Help, the bench fills up

Arjen SchutteMoments of truth, Moments of truthLeave a Comment

For many consultancy and secondment companies, the demand for their services is now very difficult to estimate. Clients step on the brakes and projects come to a standstill. Future scenarios range from inky black to a temporary dip. The number of available candidates in the market is increasing rapidly, creating more competition for the scarce jobs. The bench fills up and you see your profit evaporating with sad eyes.

What to do now? Can your strategic plan go to the trash? Do you freeze all investments and recruitment? Are you saying goodbye to employees who do not have a paid assignment?

Afterwards everything is easy

The question is, of course, whether your strategy and execution was good. Do you have enough spread over clients and markets? How relevant and current is your relationship network? Does your company have a distinctive positioning and good focus? What is the brand awareness? Do you have a good mix of experienced and less experienced employees? Does your turnover consist entirely of short-term hour / invoice work or do you also have long-term contracts? Can you decide who carries out the assignments or are you dependent on the opinion of the client? Can your company take a beating due to a strong balance sheet and healthy margins on the projects?

Now, looking back, you probably have all kinds of ideas how it should have been different. And you can certainly draw a number of wise lessons for the future. But for now you are in troubles. How to go on?

Cut your coat according to your cloth

Certainly with consultancy and secondment companies, it is important to take measures quickly if the bench threatens to fill up. It is a high-risk, high reward business. In good times, excellent returns can be made. But if things go wrong, the results can go very wrong. And it may be that the government’s aid measures are not sufficient.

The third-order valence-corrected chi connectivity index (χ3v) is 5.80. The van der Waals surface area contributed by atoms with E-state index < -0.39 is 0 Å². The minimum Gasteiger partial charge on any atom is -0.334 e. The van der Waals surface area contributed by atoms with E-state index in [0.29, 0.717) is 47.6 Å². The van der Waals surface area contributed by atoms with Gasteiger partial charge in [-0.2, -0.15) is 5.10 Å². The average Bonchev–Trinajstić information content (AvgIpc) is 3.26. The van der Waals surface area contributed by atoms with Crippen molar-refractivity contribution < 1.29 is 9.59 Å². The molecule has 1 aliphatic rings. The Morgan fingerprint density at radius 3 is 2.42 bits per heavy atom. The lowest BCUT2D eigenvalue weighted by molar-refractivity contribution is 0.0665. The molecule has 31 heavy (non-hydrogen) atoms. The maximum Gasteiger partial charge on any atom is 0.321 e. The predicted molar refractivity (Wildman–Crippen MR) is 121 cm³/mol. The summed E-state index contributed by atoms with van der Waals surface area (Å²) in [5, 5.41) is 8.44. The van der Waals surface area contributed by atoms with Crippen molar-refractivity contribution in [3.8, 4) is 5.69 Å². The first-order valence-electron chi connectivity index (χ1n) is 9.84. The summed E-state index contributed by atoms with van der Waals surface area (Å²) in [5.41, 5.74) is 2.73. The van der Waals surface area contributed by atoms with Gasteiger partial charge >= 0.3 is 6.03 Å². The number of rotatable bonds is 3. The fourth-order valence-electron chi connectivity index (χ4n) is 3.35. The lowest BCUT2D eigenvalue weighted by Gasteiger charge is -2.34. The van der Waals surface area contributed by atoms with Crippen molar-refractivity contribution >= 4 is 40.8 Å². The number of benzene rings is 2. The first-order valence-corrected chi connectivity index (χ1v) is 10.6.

Depending on your financial buffers, immediate intervention is necessary:

  • Stop (temporarily) unnecessary or urgent external expenditure;
  • Do not renew temporary contracts of employees without a paid assignment;
  • Use available hours to strengthen the services and / or organization;
  • See which employees from the internal staff can make a paid contribution to assignments;
  • Search creatively and out of the box for alternative assignments;
  • Intensify contacts with your (potential) clients in a valuable way for them;
  • Involve the entire organization in the above steps in a motivating way;
  • Communicate clearly and frequently about organizational and individual goals and results.

A balancing act

Parallel to the above short-term actions, it is important to brainstorm with colleagues, clients and consultants about the longer term:

  • What is the most plausible scenario for the development of your business and market?
  • What lessons do you learn from the past and the situation in which you have now found yourself?

As Winston Churchill said, “Never waste a good crisis.” This is the momentum to critically review and strengthen your strategic plan!

Here we see the true leader. That balancing artist who is able to intervene hard and accelerate in the short term. But at the same time keep an eye for the long term, continue the implementation of the strategic plan and further strengthen the plan.

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